The shift is more than just geographic for Ryan Murphy-produced "Lone Star" (premieres after the NFC Championship game, approximately 10 EST/7 PST, then moves to Mondays at 8 EST/PST). The new series follows Owen Strand (Rob Lowe), a New York firefighter who rebuilt a Manhattan fire company after the Sept. 11 terrorist attacks and now tries to do the same at an Austin unit decimated by a fertilizer plant explosion.
Strand, facing the kind of illness common to many 9/11 first responders, and his firefighter son, T.K. (Ronen Rubinstein), who has addiction troubles, both view Austin as the chance to start anew.
"The first episode is very much a New York stranger in a strange land," says Lowe, explaining the contrast to "9-1-1" is by design.
While viewers were flung into the action of a busy Los Angeles firehouse in "9-1-1," the Austin station at the center of "Lone Star" is shut down after a tragedy. The premiere takes its time, as Strand makes hires and reopens the firehouse, before delivering the action. Aside from the initial explosion, the first emergency requiring a response comes more than halfway through the episode.
"'9-1-1' was built from the incident and the spectacle. And we sort of found the characters as we went along," says executive producer Tim Minear, contrasting the two shows. "'Lone Star' began as more of an origin concept based on this tragedy in Austin. It's about the healing of that particular wound."
To rebuild the firehouse, Strand recruits a talented and diverse team from around the country, including a Muslim woman from Miami (Natacha Karam) whose heroic exploits earn her a YouTube fan base; a black transgender man (Brian Michael Smith) who bravely broke barriers in Chicago; and a dedicated but underutilized rookie (Julian Works).
The lone survivor of the explosion (Jim Parrack) wants to return to work, but Strand doesn't believe the man, who's still angry and bitter, is ready. At one critical point in the premiere, "it's those two guys squaring off across the table," Minear says. "That's really what the show is about."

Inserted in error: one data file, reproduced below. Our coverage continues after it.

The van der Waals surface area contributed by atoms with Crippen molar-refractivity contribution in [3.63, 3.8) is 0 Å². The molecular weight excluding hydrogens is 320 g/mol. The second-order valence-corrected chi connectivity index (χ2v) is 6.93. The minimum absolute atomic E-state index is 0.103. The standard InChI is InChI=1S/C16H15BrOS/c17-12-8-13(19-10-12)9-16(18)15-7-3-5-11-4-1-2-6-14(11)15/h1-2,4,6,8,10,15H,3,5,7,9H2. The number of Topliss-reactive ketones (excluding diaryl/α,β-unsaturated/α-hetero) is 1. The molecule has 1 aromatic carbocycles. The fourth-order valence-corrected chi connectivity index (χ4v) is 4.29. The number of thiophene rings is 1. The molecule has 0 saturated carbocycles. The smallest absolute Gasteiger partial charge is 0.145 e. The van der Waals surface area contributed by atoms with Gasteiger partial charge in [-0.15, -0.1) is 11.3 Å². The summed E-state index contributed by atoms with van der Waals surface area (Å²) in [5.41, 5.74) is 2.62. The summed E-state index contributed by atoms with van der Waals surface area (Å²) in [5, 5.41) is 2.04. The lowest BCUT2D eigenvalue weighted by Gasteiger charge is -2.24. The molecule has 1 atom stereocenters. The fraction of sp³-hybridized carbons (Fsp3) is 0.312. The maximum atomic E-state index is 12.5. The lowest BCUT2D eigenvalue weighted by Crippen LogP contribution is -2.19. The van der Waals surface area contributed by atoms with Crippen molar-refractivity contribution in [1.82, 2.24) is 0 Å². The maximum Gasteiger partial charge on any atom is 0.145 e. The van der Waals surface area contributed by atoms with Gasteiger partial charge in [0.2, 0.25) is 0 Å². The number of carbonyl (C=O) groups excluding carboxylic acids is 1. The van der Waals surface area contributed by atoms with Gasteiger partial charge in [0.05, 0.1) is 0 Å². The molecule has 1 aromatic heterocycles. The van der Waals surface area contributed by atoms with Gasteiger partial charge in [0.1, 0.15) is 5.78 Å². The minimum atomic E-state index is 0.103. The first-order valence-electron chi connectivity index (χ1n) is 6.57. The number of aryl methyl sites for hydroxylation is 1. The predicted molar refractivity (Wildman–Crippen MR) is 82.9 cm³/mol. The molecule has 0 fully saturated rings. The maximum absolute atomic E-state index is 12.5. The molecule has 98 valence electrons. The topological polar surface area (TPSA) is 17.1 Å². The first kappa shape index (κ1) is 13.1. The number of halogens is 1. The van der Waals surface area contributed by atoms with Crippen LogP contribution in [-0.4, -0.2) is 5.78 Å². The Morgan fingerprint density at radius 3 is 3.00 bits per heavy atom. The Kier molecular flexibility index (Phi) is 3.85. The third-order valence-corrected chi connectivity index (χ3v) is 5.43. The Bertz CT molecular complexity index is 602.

"Lone Star" features another potential flashpoint: A division of authority that's likely to lead to clashes. Unlike California, where the original "9-1-1" is set, in Texas EMTs and paramedics are under a different chain of command from the firefighters. That means Strand sometimes defer to the chief paramedic, the headstrong Michelle Blake (Liv Tyler).
Blake, obsessively searching for answers about a long-missing sister and frequently bailed out of trouble by a police officer friend (Rafael Silva), is the picture of complexity, Tyler says.
"She's angry. She's frustrated. She's emotional. She's a little bit nutty in a lot of ways in her personal life," she says. "And then there's the other side, which is her professionalism and (skill at) her work. I like that."
Tyler credits Murphy for the diverse world of "Lone Star." "It's amazing to have the platform to show people (from) different walks of life and see them in their professional world, who they are on the job and who they are at home," she says.
Lowe says "there was the notion of putting a '9-1-1' in a red state/blue state area where you could tell stories about people's perceptions and misperceptions and have that be a different flavor in the '9-1-1' universe."
That contrast is on display in the second episode. "We start with a massive sequence where people are inexplicably hurling themselves off the top of a building at a high-tech firm. And it could just as easily be taking place in Silicon Valley. You can have that and drive your car five miles and have a traditional American Western (scene). That's the beauty of Austin." (However, the series is almost entirely filmed in Los Angeles.)
Along those lines, "Lone Star" has no tsunami, as "9-1-1" did this season, but will suffer the consequences of a tornado, Minear says. "And we have something you can only do in Texas. There's a fire at a bull semen factory and the canisters that have the seed in them become mortars because the gas expands in the heat, so they're being bombed by bull semen. You can't go wrong there."
As that description suggests, there's an element of "random humor," as Lowe puts it, to the series that's also evident in his character, a firefighter with a deep interest – shared by the actor – in men's skincare.
But fans looking for a "9-1-1"-style action fix needn't worry about the spinoff veering too far from the original, he says. "'Lone Star' has the same great (emergency) calls, the 'Oh my God, I-can't-believe-this-is-happening' television moments. I think if you like '9-1-1,' you're going to love this."
This article originally appeared on USA TODAY: Rob Lowe Liv Tyler star in Ryan Murphy's '9-1-1: Lone Star' spinoff